We used to say the birds who spent their winters around our property were our winter flowers, and through all four seasons we carefully maintained many feeders, with different kinds of seeds for all the different species.
And so, even in our valley winters when white is usually the dominant landscape color, we enjoyed the astonishing variety of birds that visited our bird cafeteria.
About five years ago we stopped feeding the birds in ANY season; our woodland property also had lots of rodent mammals, and the feeders were attracting them TO and INTO our house in great numbers.
We did make a point of changing our gardens and landscaping to provide seasonal food for our flying friends. And, of course, we included a variety of plant species to provide winter food as well.
But as the seemingly endless deep snows of this winter wore on, it at last became apparent to us that those natural foods were either depleted or buried out of reach beneath the snow-pack.
One morning in late January, we noticed a wren had begun to seek shelter in our porch area. We would sit quietly with our morning coffee, so as not to spook the wary little bird as he searched for nourishment in dried plant heads in the front garden. Obviously, those "cupboards" were bare, and so we broke our own rule and began a discreet feeding program for our feathered daily visitor.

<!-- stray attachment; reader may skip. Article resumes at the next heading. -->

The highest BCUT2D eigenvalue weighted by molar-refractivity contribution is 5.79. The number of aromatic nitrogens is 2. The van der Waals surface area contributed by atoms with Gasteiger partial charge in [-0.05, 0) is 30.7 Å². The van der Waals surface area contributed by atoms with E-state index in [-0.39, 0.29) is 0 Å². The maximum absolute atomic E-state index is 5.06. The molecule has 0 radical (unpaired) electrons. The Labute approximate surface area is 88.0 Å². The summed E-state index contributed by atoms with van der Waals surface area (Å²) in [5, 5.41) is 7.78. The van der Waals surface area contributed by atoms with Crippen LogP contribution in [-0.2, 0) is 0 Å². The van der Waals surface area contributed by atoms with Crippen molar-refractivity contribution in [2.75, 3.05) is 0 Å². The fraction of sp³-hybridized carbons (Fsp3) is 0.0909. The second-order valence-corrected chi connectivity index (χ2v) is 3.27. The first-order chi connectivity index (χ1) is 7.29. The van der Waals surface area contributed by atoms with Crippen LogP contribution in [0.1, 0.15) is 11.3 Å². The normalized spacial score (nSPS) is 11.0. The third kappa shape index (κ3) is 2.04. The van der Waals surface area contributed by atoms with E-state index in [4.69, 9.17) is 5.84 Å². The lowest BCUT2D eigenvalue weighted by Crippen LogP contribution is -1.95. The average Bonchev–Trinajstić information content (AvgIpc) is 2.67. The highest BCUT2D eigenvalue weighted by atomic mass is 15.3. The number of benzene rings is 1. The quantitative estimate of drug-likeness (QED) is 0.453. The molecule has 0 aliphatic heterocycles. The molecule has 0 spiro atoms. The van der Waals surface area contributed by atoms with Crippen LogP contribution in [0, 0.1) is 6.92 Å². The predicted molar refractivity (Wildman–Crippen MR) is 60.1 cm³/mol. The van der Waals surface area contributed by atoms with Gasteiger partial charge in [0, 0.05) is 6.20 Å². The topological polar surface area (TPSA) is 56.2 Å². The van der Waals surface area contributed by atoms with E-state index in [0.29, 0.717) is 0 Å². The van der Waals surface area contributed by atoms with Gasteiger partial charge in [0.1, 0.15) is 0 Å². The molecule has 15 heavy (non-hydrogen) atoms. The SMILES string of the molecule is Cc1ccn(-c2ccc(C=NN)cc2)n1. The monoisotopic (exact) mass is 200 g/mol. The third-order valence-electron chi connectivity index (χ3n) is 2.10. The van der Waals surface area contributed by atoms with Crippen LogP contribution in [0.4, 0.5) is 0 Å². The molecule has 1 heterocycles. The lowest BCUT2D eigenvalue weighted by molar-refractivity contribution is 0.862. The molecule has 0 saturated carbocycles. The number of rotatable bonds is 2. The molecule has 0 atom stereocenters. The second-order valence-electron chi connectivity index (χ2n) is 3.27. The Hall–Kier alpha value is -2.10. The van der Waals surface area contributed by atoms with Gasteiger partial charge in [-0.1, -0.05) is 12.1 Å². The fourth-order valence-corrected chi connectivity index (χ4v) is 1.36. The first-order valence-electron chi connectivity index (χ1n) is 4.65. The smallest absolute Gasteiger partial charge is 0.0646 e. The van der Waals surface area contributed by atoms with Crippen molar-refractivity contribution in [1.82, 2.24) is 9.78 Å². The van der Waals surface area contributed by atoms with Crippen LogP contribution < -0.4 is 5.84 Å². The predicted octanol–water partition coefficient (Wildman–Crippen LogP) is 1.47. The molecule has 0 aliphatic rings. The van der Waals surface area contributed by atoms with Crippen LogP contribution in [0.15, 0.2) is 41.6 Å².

Each day we would finely chop a small amount of peanuts and set them close to the big planter at the edge of the porch, where the wren liked to hide. As dawn appeared each morning, so would that wren, and we'd watch as he earnestly ate his breakfast.
On the few mornings when we didn't see him---perhaps we had slept past his breakfast time---we would worry that he had become a victim of winter or predators. But then he'd always return.
Last week the wren "introduced" us to his mate, and then there were two appearing daily for breakfast.
Wrens aren't new to our porch. Each year for some time, a wren couple has set up housekeeping at some location there. One year it was in one of my garden boots; another year it was in a wreath on my door; another year in a planter of dried materials...
But NEVER, for whatever reason, have these sprightly little birds set up their seasonal home in the little wren house designed and installed on a sheltered wall of the porch by Bob the Retired Builder. Even though Bob used the specific measurements for wren houses... and even though I attached an address label...THE WREN FAMILY!
We know this variety of wren doesn't migrate, and we wish this little couple luck in avoiding predators and living long enough to set up housekeeping.
And we hope they will choose our front porch. Better yet, the small house that was built for them.
(Rose About Town assures you that spring's on the way. Comments accepted at firstname.lastname@example.org)